## Sudoku

 Question 1 What is a "Sudoku". Question 2 What is involved in solving a "Sudoku". Question 3 What is involved in making your own "Sudoku". Question 4 What is the relation a "Sudoku" and the "P = NP problem"

## Answer Question 1 - What is a "Sudoku".

A "Sudoku" game starts with a 9 by 9 matrix which contains 81 places. Most of the places are blank and some contain a number between 1 and 9.
The object of the game is to place a number between 1 and 9 (1 and 9 included) at each place.
There are two constraints:
• Each row and each column should contain all the numbers between 1 and 9. That means one of each.
• A 9 by 9 matrix can be subdivided in 9 "3 by 3" matrixes. Each of these sub matrixes should only contain one of the numbers between 1 and 9
• some times there are additional constraints. For example that both diagonals also should contain the numbers between 1 and 9

## Answer Question 2 - What is involved in solving "Sudoku".

There are two ways to solve a "Sudoku": By Hand or automatic with a program.
The following picture shows the steps involved in solving a 4 by 4 "Sudoku"
Step 1 shows the situation that you have to solve.
 ```1 2 3 3 1 2 3 Step 1 ``` ```1 2 3 3 4 1 2 3 Step 2 ``` ```1 2 34 3 4 12 2 3 4 1 Step 3 ``` ```1 2 34 3 4 12 2 3 4 4 1 Step 4 ``` ```1 2 3 4 3 4 1 2 2 3 4 1 4 1 2 Step 5 ``` ```1 2 3 4 3 4 1 2 2 3 4 1 4 1 2 3 Step 6 ```
The following explains what is done in each step.
1. In step 1 the top left 2 by 2 square is investigated. This sub matrix shows 3 numbers. The number 4 is missing and filled in.
2. In step 2 the top 2 lines and the 2 most left colums are investigated. Each one shows 3 numbers. The missing values are filled in.
3. In step 3 column #3 and row #3 are investigated. They contain the numbers 1,2 and 3. The number 4 is missing.
4. In step 4 column #3 and row #3 are completed
5. In step 5 the last missing number is filled in
6. Step 6 shows the solution.
You can solve a "Sudoku" by writing a program. This is an interesting tasks because you have to implement all the rules that are used to solve the game.
To test this program you start with a simple game that you know that can be solved. When the program finds the missing numbers your program is correct.
Next you test a more complex game and you try again etc etc.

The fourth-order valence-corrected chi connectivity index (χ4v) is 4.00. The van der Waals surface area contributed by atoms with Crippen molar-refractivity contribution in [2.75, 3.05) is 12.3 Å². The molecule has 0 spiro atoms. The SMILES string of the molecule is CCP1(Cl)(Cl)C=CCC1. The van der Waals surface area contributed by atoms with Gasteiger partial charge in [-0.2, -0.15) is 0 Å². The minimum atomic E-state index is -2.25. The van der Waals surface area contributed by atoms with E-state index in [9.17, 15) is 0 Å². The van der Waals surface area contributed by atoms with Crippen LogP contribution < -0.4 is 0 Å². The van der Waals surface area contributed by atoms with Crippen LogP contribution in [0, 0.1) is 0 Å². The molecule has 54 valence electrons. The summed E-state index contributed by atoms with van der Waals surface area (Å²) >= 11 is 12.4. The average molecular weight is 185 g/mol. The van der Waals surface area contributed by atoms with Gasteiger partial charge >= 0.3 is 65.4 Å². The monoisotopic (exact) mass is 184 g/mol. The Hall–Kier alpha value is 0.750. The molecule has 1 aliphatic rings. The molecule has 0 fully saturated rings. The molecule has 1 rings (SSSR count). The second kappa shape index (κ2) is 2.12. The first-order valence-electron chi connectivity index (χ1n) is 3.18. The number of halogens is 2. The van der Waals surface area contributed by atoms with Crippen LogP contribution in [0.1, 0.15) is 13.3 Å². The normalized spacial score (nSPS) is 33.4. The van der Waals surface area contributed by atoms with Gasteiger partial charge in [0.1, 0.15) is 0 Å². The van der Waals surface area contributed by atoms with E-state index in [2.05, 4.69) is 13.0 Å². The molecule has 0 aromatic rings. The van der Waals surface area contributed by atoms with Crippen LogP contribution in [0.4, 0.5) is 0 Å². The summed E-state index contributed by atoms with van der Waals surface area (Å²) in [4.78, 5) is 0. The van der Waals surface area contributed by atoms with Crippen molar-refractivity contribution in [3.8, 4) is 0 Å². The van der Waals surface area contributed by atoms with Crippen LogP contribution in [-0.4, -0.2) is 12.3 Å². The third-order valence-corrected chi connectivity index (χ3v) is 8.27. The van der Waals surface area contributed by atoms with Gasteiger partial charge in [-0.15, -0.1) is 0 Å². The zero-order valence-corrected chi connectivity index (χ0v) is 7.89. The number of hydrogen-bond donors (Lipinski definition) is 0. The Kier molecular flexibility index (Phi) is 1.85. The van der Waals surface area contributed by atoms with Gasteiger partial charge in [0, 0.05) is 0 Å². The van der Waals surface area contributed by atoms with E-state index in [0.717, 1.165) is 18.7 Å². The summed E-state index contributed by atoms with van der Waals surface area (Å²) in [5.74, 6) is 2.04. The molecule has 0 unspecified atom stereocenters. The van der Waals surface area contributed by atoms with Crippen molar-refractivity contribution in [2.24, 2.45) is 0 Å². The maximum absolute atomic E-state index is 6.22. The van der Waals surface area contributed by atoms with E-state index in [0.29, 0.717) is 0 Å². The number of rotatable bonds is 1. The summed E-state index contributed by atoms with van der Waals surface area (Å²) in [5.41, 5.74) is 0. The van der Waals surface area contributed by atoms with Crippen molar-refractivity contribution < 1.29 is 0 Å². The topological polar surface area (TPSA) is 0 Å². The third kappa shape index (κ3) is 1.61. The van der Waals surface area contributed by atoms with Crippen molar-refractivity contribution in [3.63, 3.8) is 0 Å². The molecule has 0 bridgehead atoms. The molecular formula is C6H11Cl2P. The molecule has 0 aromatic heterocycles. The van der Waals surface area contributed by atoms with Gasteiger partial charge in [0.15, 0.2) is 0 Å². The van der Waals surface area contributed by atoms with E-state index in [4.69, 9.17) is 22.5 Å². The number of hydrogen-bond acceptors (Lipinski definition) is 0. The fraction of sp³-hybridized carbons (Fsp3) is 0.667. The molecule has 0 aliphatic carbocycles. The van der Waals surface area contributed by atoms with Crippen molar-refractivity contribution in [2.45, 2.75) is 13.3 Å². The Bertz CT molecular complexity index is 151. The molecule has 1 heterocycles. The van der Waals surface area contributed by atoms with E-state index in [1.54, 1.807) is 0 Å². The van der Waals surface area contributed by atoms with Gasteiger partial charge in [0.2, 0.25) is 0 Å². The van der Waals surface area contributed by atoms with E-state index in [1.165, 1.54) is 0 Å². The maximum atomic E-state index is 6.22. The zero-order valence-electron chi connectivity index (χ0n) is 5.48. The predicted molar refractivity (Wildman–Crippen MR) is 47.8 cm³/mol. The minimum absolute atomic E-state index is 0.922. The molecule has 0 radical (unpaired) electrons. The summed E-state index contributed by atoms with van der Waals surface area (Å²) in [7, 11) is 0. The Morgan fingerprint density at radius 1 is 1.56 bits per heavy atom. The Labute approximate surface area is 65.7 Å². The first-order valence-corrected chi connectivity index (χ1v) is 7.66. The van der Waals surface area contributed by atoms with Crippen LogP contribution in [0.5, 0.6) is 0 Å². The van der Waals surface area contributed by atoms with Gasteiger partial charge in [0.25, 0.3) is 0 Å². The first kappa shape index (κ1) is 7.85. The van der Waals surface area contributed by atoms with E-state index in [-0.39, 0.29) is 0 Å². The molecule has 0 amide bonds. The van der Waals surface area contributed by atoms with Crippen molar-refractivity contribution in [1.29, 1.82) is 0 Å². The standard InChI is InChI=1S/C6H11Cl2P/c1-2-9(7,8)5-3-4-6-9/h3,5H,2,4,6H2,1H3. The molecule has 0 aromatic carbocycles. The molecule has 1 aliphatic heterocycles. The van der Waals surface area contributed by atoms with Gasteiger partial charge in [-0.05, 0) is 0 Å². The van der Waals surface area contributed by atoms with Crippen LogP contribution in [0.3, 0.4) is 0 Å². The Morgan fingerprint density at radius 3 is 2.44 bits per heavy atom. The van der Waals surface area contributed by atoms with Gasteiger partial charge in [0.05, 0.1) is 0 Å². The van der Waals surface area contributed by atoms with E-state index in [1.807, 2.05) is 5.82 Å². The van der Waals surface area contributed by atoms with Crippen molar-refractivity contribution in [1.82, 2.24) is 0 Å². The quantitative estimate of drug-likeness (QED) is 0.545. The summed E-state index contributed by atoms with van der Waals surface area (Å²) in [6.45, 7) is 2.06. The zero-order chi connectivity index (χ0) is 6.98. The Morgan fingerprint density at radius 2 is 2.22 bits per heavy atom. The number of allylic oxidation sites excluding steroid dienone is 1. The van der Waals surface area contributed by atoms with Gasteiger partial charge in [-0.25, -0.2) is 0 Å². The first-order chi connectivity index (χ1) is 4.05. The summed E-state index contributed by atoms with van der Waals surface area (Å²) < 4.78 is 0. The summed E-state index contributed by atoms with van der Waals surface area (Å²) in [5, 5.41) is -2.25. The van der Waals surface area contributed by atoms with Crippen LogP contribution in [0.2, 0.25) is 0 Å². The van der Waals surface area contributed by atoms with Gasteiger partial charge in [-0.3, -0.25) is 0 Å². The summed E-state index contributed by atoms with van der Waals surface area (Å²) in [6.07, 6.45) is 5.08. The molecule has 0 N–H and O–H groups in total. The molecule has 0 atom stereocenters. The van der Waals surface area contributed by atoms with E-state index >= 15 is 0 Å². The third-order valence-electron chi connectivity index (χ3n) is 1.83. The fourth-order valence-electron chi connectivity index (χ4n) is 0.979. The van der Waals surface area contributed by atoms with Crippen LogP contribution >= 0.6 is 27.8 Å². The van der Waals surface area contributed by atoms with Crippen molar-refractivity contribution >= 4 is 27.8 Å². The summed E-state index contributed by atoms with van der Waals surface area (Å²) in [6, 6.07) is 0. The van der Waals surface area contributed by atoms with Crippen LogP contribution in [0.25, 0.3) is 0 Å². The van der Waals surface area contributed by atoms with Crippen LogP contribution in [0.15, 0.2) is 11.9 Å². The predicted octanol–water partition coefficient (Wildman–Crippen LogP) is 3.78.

## Answer Question 3 - What is involved in making your own "Sudoku".

In order to make your own "Sudoku" you have to divide the program into two subroutions.
• One subroutine is called "Solve" which function is to solve the game.
• One subroutine is called "Make" which function is to create a game.
The general functionalty of the subroutine "Solve" is explained in Answer Question 2 .
The following functionality should als be implemented in subroutine "Solve":
1. The first is give all the rules you have a number, a level. The easiest one becomes level #1 etc. The most difficult one for example the level #8.
This belongs to the subroutine "Solve".
2. The second is to test subroutine "Solve" how it handles errors. That means you use examples which the program cannot solve.
The following should be implemented as part of subroutine "Make":
1. The first step is to make the solution matrix. This matrix must be build accordingly to the constraints of the game. That means each of the rows and columns should contain one of the numbers between 1 and 9, both included. The same for each of the 3 by 3 matrixes.
In order to make different games a random number generator has to be used.
2. The second step is to remove one randomly selected number from the matrix and to test with the subroutine "Solve" if this can be done. That means subroutine "Solve" should not generate an error.
3. The third step is to repeat step #2 as long as possible.
Each time there are two possibilities.
1. You remove a number and subroutine "Solve" does not find an error. That means you remove this number permanently and you try an other one.
2. You remove a number and subroutine "Solve" finds an error. That means you restore the number and you try an other one.
In the second case you also increase an error counter. When you find a solution this error counter is reset. When the counter reaches 20 (For example) you stop the make subroutine and you have your new game.
What you can also do is monitor the (highest) levels of the rules used. When the level reaches 4 you can also stop subroutine "Make" in order to make easier games.

## Answer Question 4 - What is the relation a "Sudoku" and the "P = NP problem"

For comments about the "P = NP problem" in Wikipedia read this: "P versus NP problem" in Wikipedia
The "P versus NP problem" has to do with: if it is as easy to solve the problem as to test the answer.
In the case of a "Sudoku" it is in general much easier to test the solution than to solve the game (assuming that there is only one solution)
The interesting part of a "Sudoku" is that it is much more difficult to make a "Sudoku" than to solve a "Sudoku"

### Reflection

Created: 10 December 2014